4 is more than one and it’s a much simpler game so doesn’t need to use 6 or 8 cores.
Doubt it. It would have to be a perfect scenario of not being GPU, bandwidth, network and WoW server limited. So you go to some secluded old zone where there is no one else and maybe there you could see CPU effect on the FPS which would be 200+ if not more. In more realistic scenarios there is way more performance bottlenecks this game can show. Even top of the line systems can show odd performance problems, quite often after a new major patch
Good but not groundbreaking. The 2000 series are still here and are heavily discounted. If the OP is on a tight budget picking double-discounted XMass Ryzen 2000 could be much better value (where as juicy 3000 chips will likely keep high price due to demand and XMass sales). If the price isn’t critical then yes 3000 would be a good choice but it won’t make or break the PC.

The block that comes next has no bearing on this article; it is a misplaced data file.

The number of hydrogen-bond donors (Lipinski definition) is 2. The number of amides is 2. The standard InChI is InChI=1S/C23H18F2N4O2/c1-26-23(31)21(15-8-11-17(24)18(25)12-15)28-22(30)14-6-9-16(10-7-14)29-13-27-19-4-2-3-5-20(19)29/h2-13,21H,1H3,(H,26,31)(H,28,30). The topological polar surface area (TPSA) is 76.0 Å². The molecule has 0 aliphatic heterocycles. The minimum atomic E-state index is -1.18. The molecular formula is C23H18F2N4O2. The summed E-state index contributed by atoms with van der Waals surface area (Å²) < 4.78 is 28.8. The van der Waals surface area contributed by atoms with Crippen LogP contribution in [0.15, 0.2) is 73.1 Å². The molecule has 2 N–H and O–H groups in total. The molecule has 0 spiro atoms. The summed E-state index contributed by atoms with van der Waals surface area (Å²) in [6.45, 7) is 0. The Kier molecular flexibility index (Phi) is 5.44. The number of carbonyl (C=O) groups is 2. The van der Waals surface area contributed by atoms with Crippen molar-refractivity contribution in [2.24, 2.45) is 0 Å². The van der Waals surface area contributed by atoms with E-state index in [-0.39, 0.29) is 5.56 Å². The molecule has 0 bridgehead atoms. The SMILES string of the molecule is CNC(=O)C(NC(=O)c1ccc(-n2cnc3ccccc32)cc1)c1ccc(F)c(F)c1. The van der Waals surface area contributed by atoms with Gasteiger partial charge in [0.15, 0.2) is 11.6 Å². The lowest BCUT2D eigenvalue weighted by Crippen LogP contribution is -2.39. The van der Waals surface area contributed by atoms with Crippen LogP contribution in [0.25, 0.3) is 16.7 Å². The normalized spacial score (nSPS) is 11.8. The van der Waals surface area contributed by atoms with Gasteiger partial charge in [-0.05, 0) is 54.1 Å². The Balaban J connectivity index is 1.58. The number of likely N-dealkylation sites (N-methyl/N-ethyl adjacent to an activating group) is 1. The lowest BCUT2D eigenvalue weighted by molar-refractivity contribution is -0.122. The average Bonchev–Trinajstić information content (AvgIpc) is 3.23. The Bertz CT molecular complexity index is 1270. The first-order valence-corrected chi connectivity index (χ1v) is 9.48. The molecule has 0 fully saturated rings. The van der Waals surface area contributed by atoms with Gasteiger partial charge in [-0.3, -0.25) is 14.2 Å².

Some are still using Sandy Bridge CPUs and don’t feel the need to change. It’s all about how much you want to spend and how often.
Define “very low” as IMHO you are exaggerating by a lot. All of Ryzens have modern single threaded performance:
https://www.guru3d.com/articles-pages/amd-ryzen-7-2700x-review,9.html which in conjunction with low requirements of WoW allows people to play with lower tier hardware. Most popular steam GPU is still GTX 1060 and so forth.
The more budget you have the more expensive parts you can buy. The question is does 3600 is still within budget of the OP alongside acceptable GPU? Also did you measured your framerates in different scenarios, 1% lows etc?
The question still stands. Is upgrading from 120 FPS to 140 FPS worth the extra cash and do OP has it? What if OP has a 60 Hz display and will cap WoW at 60 FPS anyway? What if that 20 FPS upgrade requires much better GPU than the OP will have?
Also do note that in 2020 we will get Ryzen 4000 with yet another improvement. You would have to upgrade your PC yearly to stay at the “top”.